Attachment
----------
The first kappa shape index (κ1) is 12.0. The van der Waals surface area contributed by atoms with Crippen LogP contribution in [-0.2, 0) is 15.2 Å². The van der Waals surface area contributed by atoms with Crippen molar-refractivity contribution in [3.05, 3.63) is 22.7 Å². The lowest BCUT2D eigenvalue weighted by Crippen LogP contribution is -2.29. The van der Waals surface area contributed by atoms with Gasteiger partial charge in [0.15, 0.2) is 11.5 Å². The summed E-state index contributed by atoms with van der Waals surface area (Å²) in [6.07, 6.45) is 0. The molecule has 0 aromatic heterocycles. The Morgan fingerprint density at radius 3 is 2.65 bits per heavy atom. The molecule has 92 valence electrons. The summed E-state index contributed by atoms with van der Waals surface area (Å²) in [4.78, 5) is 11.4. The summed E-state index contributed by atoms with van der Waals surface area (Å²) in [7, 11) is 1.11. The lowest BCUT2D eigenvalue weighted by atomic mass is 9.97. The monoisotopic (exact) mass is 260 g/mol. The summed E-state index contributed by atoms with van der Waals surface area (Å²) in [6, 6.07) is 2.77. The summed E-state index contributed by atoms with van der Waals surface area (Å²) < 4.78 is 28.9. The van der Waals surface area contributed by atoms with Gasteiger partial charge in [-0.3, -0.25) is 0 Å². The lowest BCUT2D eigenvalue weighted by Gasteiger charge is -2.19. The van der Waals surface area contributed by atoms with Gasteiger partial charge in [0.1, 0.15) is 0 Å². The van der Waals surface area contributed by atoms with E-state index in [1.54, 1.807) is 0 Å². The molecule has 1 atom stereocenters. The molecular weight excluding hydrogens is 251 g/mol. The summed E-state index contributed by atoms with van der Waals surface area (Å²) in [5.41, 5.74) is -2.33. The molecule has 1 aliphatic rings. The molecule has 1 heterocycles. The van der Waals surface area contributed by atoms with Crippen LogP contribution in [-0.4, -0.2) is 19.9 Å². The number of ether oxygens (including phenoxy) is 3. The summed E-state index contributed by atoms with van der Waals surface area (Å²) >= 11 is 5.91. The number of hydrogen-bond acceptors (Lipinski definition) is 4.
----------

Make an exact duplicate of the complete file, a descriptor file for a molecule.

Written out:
The first kappa shape index (κ1) is 12.0. The van der Waals surface area contributed by atoms with Crippen LogP contribution in [-0.2, 0) is 15.2 Å². The van der Waals surface area contributed by atoms with Crippen molar-refractivity contribution in [3.05, 3.63) is 22.7 Å². The lowest BCUT2D eigenvalue weighted by Crippen LogP contribution is -2.29. The van der Waals surface area contributed by atoms with Gasteiger partial charge in [0.15, 0.2) is 11.5 Å². The summed E-state index contributed by atoms with van der Waals surface area (Å²) in [6.07, 6.45) is 0. The molecule has 0 aromatic heterocycles. The Morgan fingerprint density at radius 3 is 2.65 bits per heavy atom. The molecule has 92 valence electrons. The summed E-state index contributed by atoms with van der Waals surface area (Å²) in [4.78, 5) is 11.4. The summed E-state index contributed by atoms with van der Waals surface area (Å²) in [7, 11) is 1.11. The lowest BCUT2D eigenvalue weighted by atomic mass is 9.97. The monoisotopic (exact) mass is 260 g/mol. The summed E-state index contributed by atoms with van der Waals surface area (Å²) in [6, 6.07) is 2.77. The summed E-state index contributed by atoms with van der Waals surface area (Å²) < 4.78 is 28.9. The van der Waals surface area contributed by atoms with Gasteiger partial charge in [-0.3, -0.25) is 0 Å². The lowest BCUT2D eigenvalue weighted by Gasteiger charge is -2.19. The van der Waals surface area contributed by atoms with Gasteiger partial charge in [0.1, 0.15) is 0 Å². The van der Waals surface area contributed by atoms with E-state index in [1.54, 1.807) is 0 Å². The molecule has 1 atom stereocenters. The molecular weight excluding hydrogens is 251 g/mol. The summed E-state index contributed by atoms with van der Waals surface area (Å²) in [5.41, 5.74) is -2.33. The molecule has 1 aliphatic rings. The molecule has 1 heterocycles. The van der Waals surface area contributed by atoms with Crippen LogP contribution in [-0.4, -0.2) is 19.9 Å². The number of ether oxygens (including phenoxy) is 3. The summed E-state index contributed by atoms with van der Waals surface area (Å²) >= 11 is 5.91. The number of hydrogen-bond acceptors (Lipinski definition) is 4.